Bringing the Stowe Missal to life22 May 2020
This month's Library Blog post looks at the Stowe Missal. Thank you to our guest writer Lars Nooij for bringing this wonderful manuscript to life.
There is a certain joy to be had in studying an ancient manuscript and slowly uncovering some of its history. Early medieval scribes rarely left a note saying when, where and why they wrote what they did, but it is often possible to get at least something of an answer to such questions simply by looking at what traces and hints they left behind through their actual use of a text. For whether it’s scribbling notes in the margin, adding in entirely new pages, or even just doodling, medieval users often altered manuscripts to suit their needs and in so doing unintentionally told us something of themselves.
For the past four years, I have been looking into the history of the Stowe Missal (RIA MS D ii 3, Cat. No. 1238). The manuscript is truly a humble production, measuring only some 15x12 cm and being but sparsely decorated, but it must have served its purpose all the same back when it was made in the early ninth century. That purpose seems to have been to provide an itinerant priest with the texts he needed to say Mass, as well perform such sacraments as Baptism and the Anointing of the Sick. And in light of three healing charms in the Irish language on the final page of the manuscript, which appear to have been added over an extended period of time by the same scribe that wrote the Latin main parts of the text, it would seem that the original scribe of the Stowe Missal was also its first intended user.
Third charm, RIA, MS D ii 3, f. 67v
To my mind, little stories such as these bring life to a text, putting us just that bit closer to an otherwise unknowable past. Of course, knowing something of a manuscript’s users also helps us in an academic sense, allowing us to better contextualise whatever other facts we might glean from a text.
Over the last few weeks, I have been sharing various aspects of the history of the Stowe Missal over on Twitter in an ongoing series called Tweeting the #StoweMissal, which will last through to the end of May. The present health crisis has obviously disrupted much of academic life, but I am glad to say that at least some of it has been able to continue online. It has truly been delightful to see scholars from various fields offer questions and suggestions whenever something struck their interest.
When we began in early May, we first set out the basic facts on the manuscript, although admittedly there is little consensus on any aspect of the Stowe Missal’s history (or even its name, for that matter!) beyond its physical dimensions. Since then, we have ventured deep into the fraught matter of when and where the manuscript was created, travelling from the early ninth century Céli Dé (or: Culdee) monastery of Tallaght to the Tipperary monasteries of Terryglass and Lorrha. Along the way, we investigated the bookshrine in which the manuscript was preserved as a holy relic throughout the later medieval and into the early modern period. We even went on a virtual trip to the Continent to look at some manuscripts which appear to be products of the same scriptorium as the Stowe Missal.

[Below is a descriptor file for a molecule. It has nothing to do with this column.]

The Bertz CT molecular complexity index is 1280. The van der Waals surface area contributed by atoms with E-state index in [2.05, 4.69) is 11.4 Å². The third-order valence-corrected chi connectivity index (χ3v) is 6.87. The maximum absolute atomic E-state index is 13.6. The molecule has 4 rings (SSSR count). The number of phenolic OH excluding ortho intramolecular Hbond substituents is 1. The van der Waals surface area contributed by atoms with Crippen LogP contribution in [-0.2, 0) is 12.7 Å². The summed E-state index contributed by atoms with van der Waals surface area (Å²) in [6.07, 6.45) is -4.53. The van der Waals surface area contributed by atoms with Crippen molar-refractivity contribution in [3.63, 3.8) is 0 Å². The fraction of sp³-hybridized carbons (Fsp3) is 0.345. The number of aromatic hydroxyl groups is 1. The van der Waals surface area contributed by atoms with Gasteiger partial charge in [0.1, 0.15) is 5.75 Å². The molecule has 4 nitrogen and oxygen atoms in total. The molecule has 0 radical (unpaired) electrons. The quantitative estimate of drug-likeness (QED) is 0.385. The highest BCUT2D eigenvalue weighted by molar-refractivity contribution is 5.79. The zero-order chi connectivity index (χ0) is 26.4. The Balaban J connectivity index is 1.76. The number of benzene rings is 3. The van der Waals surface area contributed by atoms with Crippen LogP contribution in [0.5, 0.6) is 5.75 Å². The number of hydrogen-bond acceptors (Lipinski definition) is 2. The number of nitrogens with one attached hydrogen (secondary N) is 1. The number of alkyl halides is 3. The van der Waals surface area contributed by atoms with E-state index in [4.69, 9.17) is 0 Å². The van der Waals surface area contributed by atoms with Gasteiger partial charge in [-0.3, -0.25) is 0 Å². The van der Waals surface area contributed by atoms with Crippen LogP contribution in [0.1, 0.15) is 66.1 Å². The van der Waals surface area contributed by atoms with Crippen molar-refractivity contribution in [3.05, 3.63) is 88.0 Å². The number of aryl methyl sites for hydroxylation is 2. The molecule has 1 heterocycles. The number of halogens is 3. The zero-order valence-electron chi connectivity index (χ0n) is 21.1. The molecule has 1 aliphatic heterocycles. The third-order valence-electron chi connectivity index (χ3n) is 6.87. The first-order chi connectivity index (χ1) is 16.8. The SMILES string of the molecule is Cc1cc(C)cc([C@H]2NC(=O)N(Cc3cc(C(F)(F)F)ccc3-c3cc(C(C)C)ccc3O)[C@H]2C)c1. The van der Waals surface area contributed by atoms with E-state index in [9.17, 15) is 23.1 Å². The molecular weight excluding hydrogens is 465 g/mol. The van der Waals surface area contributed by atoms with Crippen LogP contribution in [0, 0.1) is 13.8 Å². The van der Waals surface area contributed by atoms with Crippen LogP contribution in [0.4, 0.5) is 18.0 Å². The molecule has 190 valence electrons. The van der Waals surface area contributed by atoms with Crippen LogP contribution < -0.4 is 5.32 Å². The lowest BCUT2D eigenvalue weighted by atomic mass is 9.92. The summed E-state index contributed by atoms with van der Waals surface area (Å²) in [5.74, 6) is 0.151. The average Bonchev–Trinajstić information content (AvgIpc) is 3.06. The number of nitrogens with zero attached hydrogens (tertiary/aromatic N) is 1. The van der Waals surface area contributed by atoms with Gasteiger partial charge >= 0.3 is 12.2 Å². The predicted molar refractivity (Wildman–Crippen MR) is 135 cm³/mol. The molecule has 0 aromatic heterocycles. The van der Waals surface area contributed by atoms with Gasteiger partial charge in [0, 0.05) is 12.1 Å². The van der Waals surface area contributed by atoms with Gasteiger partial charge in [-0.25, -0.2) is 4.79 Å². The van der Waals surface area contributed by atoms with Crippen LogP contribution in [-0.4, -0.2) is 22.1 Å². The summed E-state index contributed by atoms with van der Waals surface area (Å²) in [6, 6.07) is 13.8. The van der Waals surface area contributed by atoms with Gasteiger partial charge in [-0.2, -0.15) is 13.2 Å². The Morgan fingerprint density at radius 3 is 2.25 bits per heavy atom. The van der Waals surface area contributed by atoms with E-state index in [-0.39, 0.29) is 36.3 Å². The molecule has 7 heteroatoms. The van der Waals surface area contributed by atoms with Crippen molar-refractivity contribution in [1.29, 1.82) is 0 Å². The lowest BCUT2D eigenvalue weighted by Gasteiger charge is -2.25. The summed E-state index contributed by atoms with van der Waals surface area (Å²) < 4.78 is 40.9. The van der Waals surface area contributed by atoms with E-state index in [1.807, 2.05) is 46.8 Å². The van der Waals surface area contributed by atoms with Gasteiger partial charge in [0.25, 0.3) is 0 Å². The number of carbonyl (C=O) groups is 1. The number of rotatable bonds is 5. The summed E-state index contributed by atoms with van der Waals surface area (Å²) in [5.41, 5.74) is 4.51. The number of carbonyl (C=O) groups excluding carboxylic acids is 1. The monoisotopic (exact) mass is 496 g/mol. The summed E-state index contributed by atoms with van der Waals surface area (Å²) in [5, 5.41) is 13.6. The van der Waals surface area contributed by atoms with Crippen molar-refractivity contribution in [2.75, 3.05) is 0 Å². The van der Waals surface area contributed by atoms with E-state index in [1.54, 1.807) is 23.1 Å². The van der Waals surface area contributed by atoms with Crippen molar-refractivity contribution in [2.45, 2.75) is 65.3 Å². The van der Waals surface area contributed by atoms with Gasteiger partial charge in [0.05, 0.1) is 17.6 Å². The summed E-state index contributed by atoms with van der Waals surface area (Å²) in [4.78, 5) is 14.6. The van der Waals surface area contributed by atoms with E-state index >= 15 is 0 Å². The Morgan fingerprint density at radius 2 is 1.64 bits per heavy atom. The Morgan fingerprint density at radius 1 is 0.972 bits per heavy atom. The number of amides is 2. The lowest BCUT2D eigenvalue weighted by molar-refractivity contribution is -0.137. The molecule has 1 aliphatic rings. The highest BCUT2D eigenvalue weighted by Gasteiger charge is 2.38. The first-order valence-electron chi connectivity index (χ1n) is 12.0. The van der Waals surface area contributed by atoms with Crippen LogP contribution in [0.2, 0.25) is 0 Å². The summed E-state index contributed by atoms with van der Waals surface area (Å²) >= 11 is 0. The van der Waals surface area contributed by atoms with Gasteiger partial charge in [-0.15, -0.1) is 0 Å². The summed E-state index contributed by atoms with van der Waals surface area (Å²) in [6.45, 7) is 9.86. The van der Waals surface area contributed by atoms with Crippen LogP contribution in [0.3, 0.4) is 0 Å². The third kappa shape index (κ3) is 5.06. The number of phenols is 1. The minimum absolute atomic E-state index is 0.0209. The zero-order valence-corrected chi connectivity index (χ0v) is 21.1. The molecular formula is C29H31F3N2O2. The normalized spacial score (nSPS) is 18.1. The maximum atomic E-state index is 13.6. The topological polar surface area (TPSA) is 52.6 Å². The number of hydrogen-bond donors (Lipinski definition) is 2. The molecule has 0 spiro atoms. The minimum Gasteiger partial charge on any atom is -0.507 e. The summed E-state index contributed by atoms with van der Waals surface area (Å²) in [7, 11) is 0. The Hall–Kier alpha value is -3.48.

The Shrine of the Stowe Missal, upper face. This image is reproduced with the kind permission of the National Museum of Ireland.
At the time of writing, we have left the medieval period behind us and are discussing the complex series of events, involving various 18th and 19th century Irish and British aristocrats, by means of which the Stowe Missal eventually came to be held by the Royal Irish Academy. The manuscript, of course, remains at the Royal Irish Academy to this day and although we may not be able to physically access it at the moment, we are fortunately still able to view the manuscript online by means of the freely accessible scans of its pages on the Irish Script on Screen website.
Should this blog have sparked your interest, you are of course more than welcome to join us over on Twitter, where daily discussions continue to be posted. To end with a medieval flourish, which seems particularly apt at this time, quoting the scribe who signed off in ogam as Sonid on the Stowe Missal’s fo. 11r:
Amen. Sanus sit qui scripsit et cui scriptum est. Amen.
“Amen. May he who has written and the one for whom it has been written [i.e. in this instance you, the reader] be healthy. Amen.”
Scribal colophon, RIA, MS D ii 3, f.11r
The present work was undertaken as part of the research project Chronologicon Hibernicum (ChronHib). The research on ChronHib has received funding from the European Research Council (ERC) under the European Union’s Horizon 2020 research and innovation programme (grant agreement No. 647351).
Lars B. Nooij
Department of Early Irish Studies
Lars B. Nooij, “The Irish Material in the Stowe Missal Revisited”, Peritia 29 (2018) 101-110.
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